Manchester Art Gallery will present the exhibition Artists in the Frame: Self-portraits by Van Dyck and Others from 21 May – 31 August. The show explores why and how artists choose to represent themselves and brings together 20 works by historic and contemporary artists. Spanning over 300 years of portraiture, the exhibition will feature photographs, paintings, digital and graphic works. This is a unique opportunity to see self-portraits from the gallery’s collection alongside loans from the National Portrait Gallery and contemporary artists.
Sir Anthony van Dyck’s renowned Self-portrait, the highlight of this exhibition, was acquired by the National Portrait Gallery in 2014 through a major public appeal with the Art Fund, and with thanks to a major grant of £6.3m from the Heritage Lottery Fund (HLF) and the support of other major individual and trust supporters, and nearly 10,000 members of the public. Visitors can see Self-portrait, c. 1640 at Manchester Art Gallery as part of a three-year national tour, entitled Van Dyck: A Masterpiece for Everyone, supported by the Art Fund and HLF.
Alongside Van Dyck’s iconic image, Artists in the Frame features 19th and 20th century self-portraits by artists including Wyndham Lewis and Adolphe Valette from Manchester Art Gallery’s collection. Wyndham Lewis’ portrayal of himself as the great Renaissance painter Raphael is one of a series Lewis produced, each dramatising a different aspect of his personality. Adolphe Valette’s self-portrait with its flat, asymmetrical composition and oriental blue-and-white ginger jar expresses the enduring influence of Japanese art on the artist.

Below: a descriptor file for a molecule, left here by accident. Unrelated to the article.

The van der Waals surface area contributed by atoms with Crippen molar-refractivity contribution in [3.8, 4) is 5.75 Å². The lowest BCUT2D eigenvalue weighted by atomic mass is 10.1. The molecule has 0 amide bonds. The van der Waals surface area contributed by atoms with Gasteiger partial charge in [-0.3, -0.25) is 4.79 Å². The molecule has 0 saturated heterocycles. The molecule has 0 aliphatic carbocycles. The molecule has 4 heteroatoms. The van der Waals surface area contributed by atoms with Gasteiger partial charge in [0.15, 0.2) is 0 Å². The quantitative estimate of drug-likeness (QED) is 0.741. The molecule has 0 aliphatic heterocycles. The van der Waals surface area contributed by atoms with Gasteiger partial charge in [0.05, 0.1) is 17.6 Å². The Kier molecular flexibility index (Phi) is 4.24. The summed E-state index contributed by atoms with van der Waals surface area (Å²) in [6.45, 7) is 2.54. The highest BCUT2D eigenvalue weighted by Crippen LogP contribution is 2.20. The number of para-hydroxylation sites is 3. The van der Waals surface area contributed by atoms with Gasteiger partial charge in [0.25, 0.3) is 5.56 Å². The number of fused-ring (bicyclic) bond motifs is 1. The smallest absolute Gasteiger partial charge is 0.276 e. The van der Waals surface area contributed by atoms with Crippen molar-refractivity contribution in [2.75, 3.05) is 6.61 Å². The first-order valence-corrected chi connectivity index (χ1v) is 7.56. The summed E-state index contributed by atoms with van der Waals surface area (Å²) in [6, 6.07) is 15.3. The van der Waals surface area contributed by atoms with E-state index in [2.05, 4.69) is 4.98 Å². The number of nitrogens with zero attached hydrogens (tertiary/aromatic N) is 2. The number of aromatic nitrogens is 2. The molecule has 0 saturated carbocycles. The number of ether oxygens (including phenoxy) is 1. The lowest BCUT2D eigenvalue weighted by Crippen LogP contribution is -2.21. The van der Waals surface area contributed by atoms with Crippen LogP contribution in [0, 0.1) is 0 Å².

The show will also include three works borrowed directly from artists. Pleating Time a work by Sophie Ploeg, winner of the BP Portrait Travel award in 2013, is part of ‘The Lace Trail’ project and is inspired by 17th century portraits, resonating with the Van Dyck portrait as well as Manchester Art Gallery’s 17th century Dutch collections. A Map of Days by Grayson Perry offers a different kind of self-portrait that doesn't include a likeness of himself. Through words and the imagery of a walled town he explores his identity, character, and personality. Commissioned especially for the exhibition, graphic artist Karrie Fransman’s Selves Portrait responds directly to Van Dyck’s famous work and tells the story of the creation of a self-portrait. Her many selves jostle around the frame and represent the struggle of deciding which self to represent.
Also exhibited from the National Portrait Gallery’s collection are works by Julian Opie, Sarah Lucas and Chris Ofili. Julian Opie’s distinctive style reduces the features that distinguish individuals to a bare minimum. Taking an innovative approach to realism, Opie’s self-portrait is computer generated and uses algorithms to represent the artist’s breathing and blinking. In contrast to this, renowned British artist Sarah Lucas’ Self Portrait with a Mug of Tea is from a photographic series that explores her identity as a woman and artist, both defiant and vulnerable. An early oil self-portrait by Manchester born Chris Ofili was painted when he was a student at Chelsea School of Art.
Artists in the Frame: Self-portraits by Van Dyck and Others is curated by Rebecca Milner.